This is a grand prophetic book motivated by love and focused on justice – social justice, ecological justice and dignity for “the least of these.” Don’t miss it!
– Cornel West
Cynthia Moe-Lobeda’s Resisting Structural Evil: Love as Ecological and Economic Vocation takes the form of a powerful contribution to Christian ethics, but in fact it is also a major contribution to anyone in any religious or spiritual tradition who seeks to maintain both a commitment to God and to global healing and transformation. Easily accessible and charming in presentation, deep in its ability to confront difficult issues squarely and in a nuanced way, courageous in insisting that we see reality not only as it is but as it could be if we were willing to be “unrealistic” for a few moments, manifesting daring of thought combined with a pervasive humility–this is a true classic of spiritual progressive consciousness, packed full of ideas that should be taught in every college and university and religious seminary, every church, synagogue, mosque and ashram!
– Rabbi Michael Lerner, editor, Tikkun
Cynthia Moe-Lobeda’s book is one of the strongest statements yet to be made on the intricate connections between ecology and justice. The powerful stories and persuasive arguments lay the groundwork for the necessary transformations ahead. it will be a catalyst for change!
– Mary Evelyn Tucker, Director, Yale Forum on Religion and Ecology
Moe-Lobeda provides a powerful resource for those who want to understand and face structural evil by exploring ways to resist and dismantle it. Written in clear and lucid prose, she provides us a compelling and at times moving testament that we matter in the work for justice and sustainable relationships between humans and the earth. This is an invitation to embrace a future in which we live in ways so that abundant life is available for all and the world no longer groans from the violence we visit upon it.
– Emile Townes, Andrew W. Mellon Professor of African American Religion and Theology, Yale University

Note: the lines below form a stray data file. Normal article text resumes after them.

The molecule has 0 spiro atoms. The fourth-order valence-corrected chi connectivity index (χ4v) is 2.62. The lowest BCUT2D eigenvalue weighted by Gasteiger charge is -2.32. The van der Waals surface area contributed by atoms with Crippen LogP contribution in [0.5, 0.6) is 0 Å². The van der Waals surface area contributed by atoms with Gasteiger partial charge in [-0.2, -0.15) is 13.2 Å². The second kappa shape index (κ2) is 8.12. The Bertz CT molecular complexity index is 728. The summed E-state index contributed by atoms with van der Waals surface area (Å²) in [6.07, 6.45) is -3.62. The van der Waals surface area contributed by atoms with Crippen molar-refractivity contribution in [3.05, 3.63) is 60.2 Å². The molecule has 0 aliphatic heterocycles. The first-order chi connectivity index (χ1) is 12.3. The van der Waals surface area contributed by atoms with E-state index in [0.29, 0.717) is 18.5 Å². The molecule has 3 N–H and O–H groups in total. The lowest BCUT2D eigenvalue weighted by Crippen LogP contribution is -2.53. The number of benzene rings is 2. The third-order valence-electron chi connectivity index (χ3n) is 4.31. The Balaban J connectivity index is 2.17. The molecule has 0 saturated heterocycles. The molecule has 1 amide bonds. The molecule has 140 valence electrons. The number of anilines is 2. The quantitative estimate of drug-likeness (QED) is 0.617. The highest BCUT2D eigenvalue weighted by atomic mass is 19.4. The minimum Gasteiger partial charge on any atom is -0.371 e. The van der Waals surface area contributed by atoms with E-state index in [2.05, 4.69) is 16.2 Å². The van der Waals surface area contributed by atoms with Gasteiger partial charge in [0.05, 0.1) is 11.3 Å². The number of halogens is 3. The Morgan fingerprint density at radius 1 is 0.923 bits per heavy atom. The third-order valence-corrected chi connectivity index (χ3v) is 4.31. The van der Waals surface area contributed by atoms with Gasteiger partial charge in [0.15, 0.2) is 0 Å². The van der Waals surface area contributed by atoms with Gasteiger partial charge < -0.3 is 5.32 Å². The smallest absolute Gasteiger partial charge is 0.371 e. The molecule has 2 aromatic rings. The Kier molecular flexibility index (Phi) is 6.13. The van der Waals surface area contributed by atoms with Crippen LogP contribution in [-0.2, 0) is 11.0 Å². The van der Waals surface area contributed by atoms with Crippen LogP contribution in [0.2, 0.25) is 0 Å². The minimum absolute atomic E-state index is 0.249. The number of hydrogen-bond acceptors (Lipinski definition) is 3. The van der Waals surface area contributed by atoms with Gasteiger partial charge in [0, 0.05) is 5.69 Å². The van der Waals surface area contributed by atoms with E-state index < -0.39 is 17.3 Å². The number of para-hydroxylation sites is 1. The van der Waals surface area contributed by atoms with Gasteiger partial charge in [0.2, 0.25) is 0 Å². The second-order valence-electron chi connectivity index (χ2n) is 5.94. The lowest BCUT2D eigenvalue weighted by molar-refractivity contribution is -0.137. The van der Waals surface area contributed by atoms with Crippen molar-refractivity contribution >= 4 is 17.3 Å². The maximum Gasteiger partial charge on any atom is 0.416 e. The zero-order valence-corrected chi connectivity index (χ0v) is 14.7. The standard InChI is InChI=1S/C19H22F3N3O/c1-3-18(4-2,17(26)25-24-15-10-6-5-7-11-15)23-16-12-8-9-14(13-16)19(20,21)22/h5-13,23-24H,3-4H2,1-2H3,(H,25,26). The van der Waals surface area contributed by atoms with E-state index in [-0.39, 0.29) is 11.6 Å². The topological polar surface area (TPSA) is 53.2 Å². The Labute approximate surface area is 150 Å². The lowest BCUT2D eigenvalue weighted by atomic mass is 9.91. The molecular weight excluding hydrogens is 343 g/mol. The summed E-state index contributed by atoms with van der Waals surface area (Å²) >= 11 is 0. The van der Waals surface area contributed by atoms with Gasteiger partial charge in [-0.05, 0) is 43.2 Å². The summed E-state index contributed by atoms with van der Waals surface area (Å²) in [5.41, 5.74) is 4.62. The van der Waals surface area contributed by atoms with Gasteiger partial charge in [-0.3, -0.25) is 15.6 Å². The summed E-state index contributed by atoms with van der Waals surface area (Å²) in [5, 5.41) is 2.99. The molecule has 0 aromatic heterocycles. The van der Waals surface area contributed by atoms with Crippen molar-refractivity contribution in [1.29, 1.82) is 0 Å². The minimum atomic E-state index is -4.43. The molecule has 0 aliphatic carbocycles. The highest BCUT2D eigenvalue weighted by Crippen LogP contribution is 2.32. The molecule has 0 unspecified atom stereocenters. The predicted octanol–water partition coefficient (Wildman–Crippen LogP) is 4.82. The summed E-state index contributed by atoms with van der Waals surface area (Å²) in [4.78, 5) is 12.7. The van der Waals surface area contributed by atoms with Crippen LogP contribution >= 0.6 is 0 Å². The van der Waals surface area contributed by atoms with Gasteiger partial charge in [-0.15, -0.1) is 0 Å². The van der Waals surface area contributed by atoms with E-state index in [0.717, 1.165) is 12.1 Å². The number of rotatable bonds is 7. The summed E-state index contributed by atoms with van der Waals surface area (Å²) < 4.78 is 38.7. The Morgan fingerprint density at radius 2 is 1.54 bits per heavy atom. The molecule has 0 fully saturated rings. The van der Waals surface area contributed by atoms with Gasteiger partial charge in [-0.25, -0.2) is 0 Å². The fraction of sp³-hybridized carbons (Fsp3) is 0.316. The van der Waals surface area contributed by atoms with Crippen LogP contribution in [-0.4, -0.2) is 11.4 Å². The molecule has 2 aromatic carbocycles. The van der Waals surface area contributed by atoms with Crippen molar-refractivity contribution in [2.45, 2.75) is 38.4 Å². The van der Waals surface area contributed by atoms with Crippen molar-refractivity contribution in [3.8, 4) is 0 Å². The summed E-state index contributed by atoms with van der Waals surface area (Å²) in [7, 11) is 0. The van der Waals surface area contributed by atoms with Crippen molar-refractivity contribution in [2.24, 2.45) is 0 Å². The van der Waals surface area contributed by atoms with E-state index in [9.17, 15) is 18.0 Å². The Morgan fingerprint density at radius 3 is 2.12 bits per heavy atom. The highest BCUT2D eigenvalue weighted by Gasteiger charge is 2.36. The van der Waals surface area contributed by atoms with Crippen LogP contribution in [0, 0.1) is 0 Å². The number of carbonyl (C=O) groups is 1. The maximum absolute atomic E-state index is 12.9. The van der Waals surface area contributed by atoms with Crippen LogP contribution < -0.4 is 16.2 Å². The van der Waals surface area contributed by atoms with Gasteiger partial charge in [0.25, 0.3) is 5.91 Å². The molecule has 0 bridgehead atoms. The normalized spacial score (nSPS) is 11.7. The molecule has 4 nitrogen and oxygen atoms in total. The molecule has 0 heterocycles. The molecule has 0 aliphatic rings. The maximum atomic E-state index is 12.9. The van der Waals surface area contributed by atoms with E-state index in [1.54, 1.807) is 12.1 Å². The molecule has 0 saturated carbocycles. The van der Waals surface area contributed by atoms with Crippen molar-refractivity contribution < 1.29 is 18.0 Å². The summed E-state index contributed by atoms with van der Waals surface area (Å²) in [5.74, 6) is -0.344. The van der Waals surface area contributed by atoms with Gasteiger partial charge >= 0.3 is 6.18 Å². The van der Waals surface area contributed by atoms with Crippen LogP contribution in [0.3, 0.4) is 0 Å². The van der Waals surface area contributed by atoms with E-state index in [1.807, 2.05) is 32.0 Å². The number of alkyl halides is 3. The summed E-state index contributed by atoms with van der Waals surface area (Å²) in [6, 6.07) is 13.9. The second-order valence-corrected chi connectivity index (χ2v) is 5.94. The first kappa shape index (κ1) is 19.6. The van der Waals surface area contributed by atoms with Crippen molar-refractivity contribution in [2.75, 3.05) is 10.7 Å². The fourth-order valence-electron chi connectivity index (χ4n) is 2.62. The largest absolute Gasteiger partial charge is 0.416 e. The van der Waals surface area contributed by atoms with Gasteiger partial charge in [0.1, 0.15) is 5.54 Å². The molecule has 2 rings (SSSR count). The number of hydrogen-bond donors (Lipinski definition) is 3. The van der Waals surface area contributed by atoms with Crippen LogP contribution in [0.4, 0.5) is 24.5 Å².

We badly need new doors into the greatest set of problems humans have ever faced. This prayerful amalgamation of deep concern for social justice and a healthy mystic sense of what might inspire it–it’s a blend that could provide great help.
– Bill McKibben, leading American environmentalist, author, and journalist; and Schumann Distinguished Scholar-in-Residence at Middlebury College
“Those of us (myself included) who know our excessive consumption is causing ecological and economic disasters should read Professor Moe-Lobeda’s new book. It is the best one-volume analysis of our moral dilemma I know of and, even better, it suggests principles and practices to help deal with it.”
– Sallie McFague, E. Rhodes and Leona B. Carpenter Professor of Theology Emerita, Vanderbilt
The vast majority of the writing and speaking that surrounds us in the newspapers, magazines, books, radio, television, and university classrooms and lecture halls takes for granted the basic structures and practices of the present world order, despite their rendering billions of people destitute and the planet uninhabitable. The best of it, for the most part, tells us how to moderate the evils of the system without redirecting it. A very small part deals with the system as a whole and its unthinkable consequences. Within that part still less combines unflinching realism with a convincing gospel of hope. This book is a shining example of this tiny body of writing that responds wisely and well to what is incomparably the most important need of our time. May it initiate, at least among Christians, the widespread metanoia apart from which the world will not survive.
– John Cobb, Ingraham Professor of Theology, Emeritus, Claremont Graduate School
This book is about the moral oblivion that hides the structural sins that we commit via the built-in economic exploitation of other people and of God’s good but finite Creation. Attention is given to the spiritual sources of love, courage, and discernment needed to challenge the overwhelming present force of economistic idolatry. Christians should especially welcome this book, but others will also find it valuable.
– Herman Daly, former Senior Economist, World Bank
With a holy impatience, Cynthia Moe-Lobeda joins Jesus and the prophets of Israel by doing biblically based, analytically tough shock therapy on the corporate powers that are wrecking our earth, exploiting the poor, and blinding our eyes. It is a wake-up call to somnambulant Christians. This book is theopolitical dynamite!
– Daniel Maquire, Professor of Ethics, Marquette University
At a time when religious morality seems narrowly focused on personal behaviors, Cynthia Moe-Lobeda reminds us that the biggest sins of all are those we do not readily see in our daily lives. Through powerful stories of suffering and exploited people around the globe, and a clear analysis of the institutional and economic sources of injustice, she calls our attention to the ways by which our lifestyles, without our seeing it, lead to death and misery far from our shores. She asks us to understand that loving our neighbor requires far more than personal charity and goodwill; in fact, it requires a fundamental change in our hearts and our society. But though it challenges us profoundly as people of faith, this is book is no grim jeremiad; it offers profound hope, vision and ideas for remaking our world in justice while becoming more contented ourselves. It should be required reading for Bible-study groups and all who care about the impact of their lives in the wider world.
– John de Graaf, film-maker and co-author, Affluenza: The All-Consuming Epidemic